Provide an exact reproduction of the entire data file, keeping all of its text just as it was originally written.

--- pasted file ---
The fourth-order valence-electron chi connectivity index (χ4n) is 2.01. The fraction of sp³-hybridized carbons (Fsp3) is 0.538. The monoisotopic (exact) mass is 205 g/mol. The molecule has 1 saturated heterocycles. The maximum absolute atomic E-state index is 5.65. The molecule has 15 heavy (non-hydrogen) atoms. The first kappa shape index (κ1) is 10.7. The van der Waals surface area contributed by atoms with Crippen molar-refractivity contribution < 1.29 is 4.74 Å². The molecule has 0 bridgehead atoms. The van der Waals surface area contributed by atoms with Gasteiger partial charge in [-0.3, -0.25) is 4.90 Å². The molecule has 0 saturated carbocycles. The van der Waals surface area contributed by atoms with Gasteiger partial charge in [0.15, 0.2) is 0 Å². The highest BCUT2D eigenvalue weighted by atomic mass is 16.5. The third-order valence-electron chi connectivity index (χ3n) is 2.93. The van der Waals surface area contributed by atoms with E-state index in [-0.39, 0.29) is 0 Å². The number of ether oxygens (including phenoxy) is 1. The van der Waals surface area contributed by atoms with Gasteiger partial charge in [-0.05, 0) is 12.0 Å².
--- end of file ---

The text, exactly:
The fourth-order valence-electron chi connectivity index (χ4n) is 2.01. The fraction of sp³-hybridized carbons (Fsp3) is 0.538. The monoisotopic (exact) mass is 205 g/mol. The molecule has 1 saturated heterocycles. The maximum absolute atomic E-state index is 5.65. The molecule has 15 heavy (non-hydrogen) atoms. The first kappa shape index (κ1) is 10.7. The van der Waals surface area contributed by atoms with Crippen molar-refractivity contribution < 1.29 is 4.74 Å². The molecule has 0 bridgehead atoms. The van der Waals surface area contributed by atoms with Gasteiger partial charge in [-0.3, -0.25) is 4.90 Å². The molecule has 0 saturated carbocycles. The van der Waals surface area contributed by atoms with Gasteiger partial charge in [0.15, 0.2) is 0 Å². The highest BCUT2D eigenvalue weighted by atomic mass is 16.5. The third-order valence-electron chi connectivity index (χ3n) is 2.93. The van der Waals surface area contributed by atoms with E-state index in [-0.39, 0.29) is 0 Å². The number of ether oxygens (including phenoxy) is 1. The van der Waals surface area contributed by atoms with Gasteiger partial charge in [-0.05, 0) is 12.0 Å².